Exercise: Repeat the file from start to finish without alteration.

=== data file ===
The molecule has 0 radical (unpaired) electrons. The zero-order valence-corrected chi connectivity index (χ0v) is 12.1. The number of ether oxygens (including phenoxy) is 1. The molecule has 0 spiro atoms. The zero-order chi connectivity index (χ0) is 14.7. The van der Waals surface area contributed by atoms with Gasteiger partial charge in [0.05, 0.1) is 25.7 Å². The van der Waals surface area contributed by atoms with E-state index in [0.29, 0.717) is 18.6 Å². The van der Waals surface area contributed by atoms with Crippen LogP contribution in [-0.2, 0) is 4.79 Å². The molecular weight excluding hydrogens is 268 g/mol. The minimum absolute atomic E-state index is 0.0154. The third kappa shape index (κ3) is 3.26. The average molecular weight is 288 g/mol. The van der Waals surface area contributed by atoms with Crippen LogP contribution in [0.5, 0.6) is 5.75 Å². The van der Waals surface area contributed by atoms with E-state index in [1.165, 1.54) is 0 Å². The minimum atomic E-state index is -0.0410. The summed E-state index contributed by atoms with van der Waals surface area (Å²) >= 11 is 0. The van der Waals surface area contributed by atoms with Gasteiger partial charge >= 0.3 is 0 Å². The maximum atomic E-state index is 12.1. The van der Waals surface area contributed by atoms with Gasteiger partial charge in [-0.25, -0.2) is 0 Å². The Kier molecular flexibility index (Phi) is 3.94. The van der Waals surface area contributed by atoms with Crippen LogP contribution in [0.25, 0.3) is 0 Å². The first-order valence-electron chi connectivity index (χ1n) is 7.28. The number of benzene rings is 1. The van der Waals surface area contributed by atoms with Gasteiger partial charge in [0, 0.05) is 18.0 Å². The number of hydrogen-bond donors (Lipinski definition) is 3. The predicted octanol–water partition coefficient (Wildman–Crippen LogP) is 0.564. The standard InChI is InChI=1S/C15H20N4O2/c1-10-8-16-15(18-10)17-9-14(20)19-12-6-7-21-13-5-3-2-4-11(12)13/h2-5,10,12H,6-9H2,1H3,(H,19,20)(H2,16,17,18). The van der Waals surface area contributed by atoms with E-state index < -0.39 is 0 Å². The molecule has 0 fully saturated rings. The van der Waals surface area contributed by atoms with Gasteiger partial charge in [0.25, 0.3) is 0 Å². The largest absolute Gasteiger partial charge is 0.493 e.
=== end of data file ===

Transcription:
The molecule has 0 radical (unpaired) electrons. The zero-order valence-corrected chi connectivity index (χ0v) is 12.1. The number of ether oxygens (including phenoxy) is 1. The molecule has 0 spiro atoms. The zero-order chi connectivity index (χ0) is 14.7. The van der Waals surface area contributed by atoms with Gasteiger partial charge in [0.05, 0.1) is 25.7 Å². The van der Waals surface area contributed by atoms with E-state index in [0.29, 0.717) is 18.6 Å². The van der Waals surface area contributed by atoms with Crippen LogP contribution in [-0.2, 0) is 4.79 Å². The molecular weight excluding hydrogens is 268 g/mol. The minimum absolute atomic E-state index is 0.0154. The third kappa shape index (κ3) is 3.26. The average molecular weight is 288 g/mol. The van der Waals surface area contributed by atoms with Crippen LogP contribution in [0.5, 0.6) is 5.75 Å². The van der Waals surface area contributed by atoms with E-state index in [1.165, 1.54) is 0 Å². The minimum atomic E-state index is -0.0410. The summed E-state index contributed by atoms with van der Waals surface area (Å²) >= 11 is 0. The van der Waals surface area contributed by atoms with Gasteiger partial charge >= 0.3 is 0 Å². The maximum atomic E-state index is 12.1. The van der Waals surface area contributed by atoms with Gasteiger partial charge in [-0.25, -0.2) is 0 Å². The Kier molecular flexibility index (Phi) is 3.94. The van der Waals surface area contributed by atoms with Crippen LogP contribution in [0.25, 0.3) is 0 Å². The first-order valence-electron chi connectivity index (χ1n) is 7.28. The number of benzene rings is 1. The van der Waals surface area contributed by atoms with Gasteiger partial charge in [0, 0.05) is 18.0 Å². The number of hydrogen-bond donors (Lipinski definition) is 3. The predicted octanol–water partition coefficient (Wildman–Crippen LogP) is 0.564. The standard InChI is InChI=1S/C15H20N4O2/c1-10-8-16-15(18-10)17-9-14(20)19-12-6-7-21-13-5-3-2-4-11(12)13/h2-5,10,12H,6-9H2,1H3,(H,19,20)(H2,16,17,18). The van der Waals surface area contributed by atoms with E-state index < -0.39 is 0 Å². The molecule has 0 fully saturated rings. The van der Waals surface area contributed by atoms with Gasteiger partial charge in [0.25, 0.3) is 0 Å². The largest absolute Gasteiger partial charge is 0.493 e.